Network Operations and Internet Security @ UChicago

Mobile Broadband Performance Study Kicks Off in South Africa

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  • Have you ever wondered what speeds you’re getting on your mobile device?
  • Do you want to know which applications are eating up your data plan?
  • Do you want to contribute to a data set about the quality of mobile Internet speeds in South Africa?
  • Do you have an Android phone?

If you’ve answered yes to these questions, sign up for our study now!

Research ICT Africa is conducting a study in collaboration with Georgia Institute of Technology to measure the quality of broadband services in South Africa.

Am I eligible for the study?

You’re eligible for the study if you have an Android phone.

What do I have to do if I sign up?

Download and install My Speed Test by GTNoise our speed test on your Android phone. Go here to install the app:
Otherwise, scan the QR code above!

What do I get out of it?

Your data will help us learn about mobile speeds in South Africa.

 You also have a chance of winning a Samsung Galaxy S3 mini 8GB! However, only those conducting at least 3 speed tests per month until July 2013 will be elegible to win the Smart Phone. The more tests you run per month, the greater chance you have of winning the phone. Please be aware that each test can use 5-10 MB of data and running the 3 tests on the same day in the morning (between 7am-2pm) in the arternoon (between 2pm and 7pm) and in the evening (between 7pm and 7am) is preferable.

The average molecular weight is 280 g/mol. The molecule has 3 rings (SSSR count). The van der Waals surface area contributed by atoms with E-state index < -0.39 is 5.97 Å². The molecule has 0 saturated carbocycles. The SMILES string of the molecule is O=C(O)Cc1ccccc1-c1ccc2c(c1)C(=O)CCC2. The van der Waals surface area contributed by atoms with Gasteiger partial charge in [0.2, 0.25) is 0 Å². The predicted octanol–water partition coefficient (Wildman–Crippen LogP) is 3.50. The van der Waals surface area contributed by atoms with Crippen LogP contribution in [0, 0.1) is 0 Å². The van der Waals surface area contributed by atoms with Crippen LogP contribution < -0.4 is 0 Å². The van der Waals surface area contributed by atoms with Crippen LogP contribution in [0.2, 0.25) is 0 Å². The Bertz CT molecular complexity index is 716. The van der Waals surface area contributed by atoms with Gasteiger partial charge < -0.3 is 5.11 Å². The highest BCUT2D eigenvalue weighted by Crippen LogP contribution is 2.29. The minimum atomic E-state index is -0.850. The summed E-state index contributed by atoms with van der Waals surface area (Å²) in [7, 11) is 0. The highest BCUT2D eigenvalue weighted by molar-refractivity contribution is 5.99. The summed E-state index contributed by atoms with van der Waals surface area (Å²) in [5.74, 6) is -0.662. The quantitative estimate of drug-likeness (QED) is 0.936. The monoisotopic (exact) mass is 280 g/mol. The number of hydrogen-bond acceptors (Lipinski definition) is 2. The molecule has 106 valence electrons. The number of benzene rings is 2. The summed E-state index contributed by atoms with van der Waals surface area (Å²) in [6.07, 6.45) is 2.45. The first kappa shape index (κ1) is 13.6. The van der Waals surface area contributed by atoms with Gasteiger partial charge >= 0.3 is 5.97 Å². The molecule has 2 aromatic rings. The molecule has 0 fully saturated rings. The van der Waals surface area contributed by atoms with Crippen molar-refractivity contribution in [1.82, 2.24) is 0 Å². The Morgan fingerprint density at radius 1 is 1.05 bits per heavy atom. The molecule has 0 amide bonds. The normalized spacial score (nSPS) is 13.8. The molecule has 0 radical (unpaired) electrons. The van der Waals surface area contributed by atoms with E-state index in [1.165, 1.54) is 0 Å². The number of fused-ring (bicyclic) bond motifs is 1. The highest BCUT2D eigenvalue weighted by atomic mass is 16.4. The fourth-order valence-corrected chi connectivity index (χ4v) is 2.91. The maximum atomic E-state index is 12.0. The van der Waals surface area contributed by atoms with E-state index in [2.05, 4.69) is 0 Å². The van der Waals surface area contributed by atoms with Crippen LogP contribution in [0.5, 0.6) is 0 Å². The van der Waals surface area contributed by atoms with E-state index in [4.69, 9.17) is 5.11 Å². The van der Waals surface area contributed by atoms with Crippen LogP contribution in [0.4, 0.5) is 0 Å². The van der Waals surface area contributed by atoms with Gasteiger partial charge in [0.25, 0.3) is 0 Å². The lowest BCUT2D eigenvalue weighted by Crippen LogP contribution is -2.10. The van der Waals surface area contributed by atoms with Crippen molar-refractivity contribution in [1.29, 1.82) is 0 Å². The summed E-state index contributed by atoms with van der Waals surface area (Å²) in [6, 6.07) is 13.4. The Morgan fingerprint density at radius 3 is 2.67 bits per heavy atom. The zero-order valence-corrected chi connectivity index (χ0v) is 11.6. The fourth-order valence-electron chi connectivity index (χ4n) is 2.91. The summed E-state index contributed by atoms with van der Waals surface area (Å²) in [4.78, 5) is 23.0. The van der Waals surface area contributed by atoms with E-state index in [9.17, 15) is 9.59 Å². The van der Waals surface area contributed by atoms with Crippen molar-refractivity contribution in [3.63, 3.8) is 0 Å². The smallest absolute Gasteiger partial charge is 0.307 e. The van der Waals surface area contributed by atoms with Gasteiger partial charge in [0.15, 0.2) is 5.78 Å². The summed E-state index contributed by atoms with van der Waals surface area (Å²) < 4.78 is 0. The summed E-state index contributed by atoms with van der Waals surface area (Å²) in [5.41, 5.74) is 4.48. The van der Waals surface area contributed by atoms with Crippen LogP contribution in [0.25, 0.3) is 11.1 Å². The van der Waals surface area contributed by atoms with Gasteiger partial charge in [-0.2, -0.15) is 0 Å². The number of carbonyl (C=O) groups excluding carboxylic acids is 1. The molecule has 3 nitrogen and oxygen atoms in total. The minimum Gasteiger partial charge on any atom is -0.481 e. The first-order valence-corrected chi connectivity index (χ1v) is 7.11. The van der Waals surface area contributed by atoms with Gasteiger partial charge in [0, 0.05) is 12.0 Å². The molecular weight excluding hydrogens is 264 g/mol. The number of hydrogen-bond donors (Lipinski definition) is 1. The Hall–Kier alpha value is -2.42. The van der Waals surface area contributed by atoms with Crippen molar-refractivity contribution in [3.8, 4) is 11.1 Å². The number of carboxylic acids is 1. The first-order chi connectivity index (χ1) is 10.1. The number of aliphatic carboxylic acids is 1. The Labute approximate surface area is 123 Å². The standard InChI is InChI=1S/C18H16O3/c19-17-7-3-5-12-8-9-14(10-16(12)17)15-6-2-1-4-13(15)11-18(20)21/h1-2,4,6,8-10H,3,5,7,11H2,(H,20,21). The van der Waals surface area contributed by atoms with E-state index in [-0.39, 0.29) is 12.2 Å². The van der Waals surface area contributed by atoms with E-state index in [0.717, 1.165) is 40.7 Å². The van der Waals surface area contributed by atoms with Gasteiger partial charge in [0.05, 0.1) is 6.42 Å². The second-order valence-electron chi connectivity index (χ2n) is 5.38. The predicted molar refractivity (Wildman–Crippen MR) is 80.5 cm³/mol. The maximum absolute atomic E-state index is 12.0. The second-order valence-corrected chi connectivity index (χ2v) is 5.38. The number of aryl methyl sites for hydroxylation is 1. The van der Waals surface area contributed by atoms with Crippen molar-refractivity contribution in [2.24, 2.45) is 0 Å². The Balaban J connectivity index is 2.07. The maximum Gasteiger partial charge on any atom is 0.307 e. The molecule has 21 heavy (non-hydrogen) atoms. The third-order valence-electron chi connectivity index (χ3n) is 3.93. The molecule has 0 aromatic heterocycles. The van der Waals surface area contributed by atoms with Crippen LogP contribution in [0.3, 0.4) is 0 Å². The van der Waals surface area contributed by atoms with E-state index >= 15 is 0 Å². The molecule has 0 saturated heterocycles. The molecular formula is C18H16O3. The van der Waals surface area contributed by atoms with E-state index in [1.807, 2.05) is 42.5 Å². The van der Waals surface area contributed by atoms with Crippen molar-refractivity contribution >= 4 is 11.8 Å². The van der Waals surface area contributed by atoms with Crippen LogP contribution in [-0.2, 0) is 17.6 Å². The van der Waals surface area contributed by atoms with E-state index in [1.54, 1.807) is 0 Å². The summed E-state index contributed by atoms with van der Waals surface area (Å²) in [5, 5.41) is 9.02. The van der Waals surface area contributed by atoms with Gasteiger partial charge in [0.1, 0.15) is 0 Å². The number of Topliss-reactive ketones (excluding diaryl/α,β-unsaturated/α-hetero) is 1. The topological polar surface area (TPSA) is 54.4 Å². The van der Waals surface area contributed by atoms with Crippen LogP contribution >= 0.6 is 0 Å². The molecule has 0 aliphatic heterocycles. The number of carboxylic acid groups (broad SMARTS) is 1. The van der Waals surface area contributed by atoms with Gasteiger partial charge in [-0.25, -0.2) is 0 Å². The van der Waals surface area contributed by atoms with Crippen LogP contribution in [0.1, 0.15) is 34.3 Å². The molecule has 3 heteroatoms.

Where can I get more information?
If you’re interested and want more details, please contact us on

Download the FAQ on the mobile broadband quality of service study.

Author: Nick Feamster

Nick Feamster is a professor in the Department of Computer Science at Princeton University. Before joining the faculty at Princeton, he was a professor in the School of Computer Science at Georgia Tech. He received his Ph.D. in Computer science from MIT in 2005, and his S.B. and M.Eng. degrees in Electrical Engineering and Computer Science from MIT in 2000 and 2001, respectively. His research focuses on many aspects of computer networking and networked systems, including the design, measurement, and analysis of network routing protocols, network operations and security, and anonymous communication systems. In December 2008, he received the Presidential Early Career Award for Scientists and Engineers (PECASE) for his contributions to cybersecurity, notably spam filtering. His honors include the Technology Review 35 "Top Young Innovators Under 35" award, a Sloan Research Fellowship, the NSF CAREER award, the IBM Faculty Fellowship, and award papers at SIGCOMM 2006 (network-level behavior of spammers), the NSDI 2005 conference (fault detection in router configuration), Usenix Security 2002 (circumventing web censorship using Infranet), and Usenix Security 2001 (web cookie analysis).

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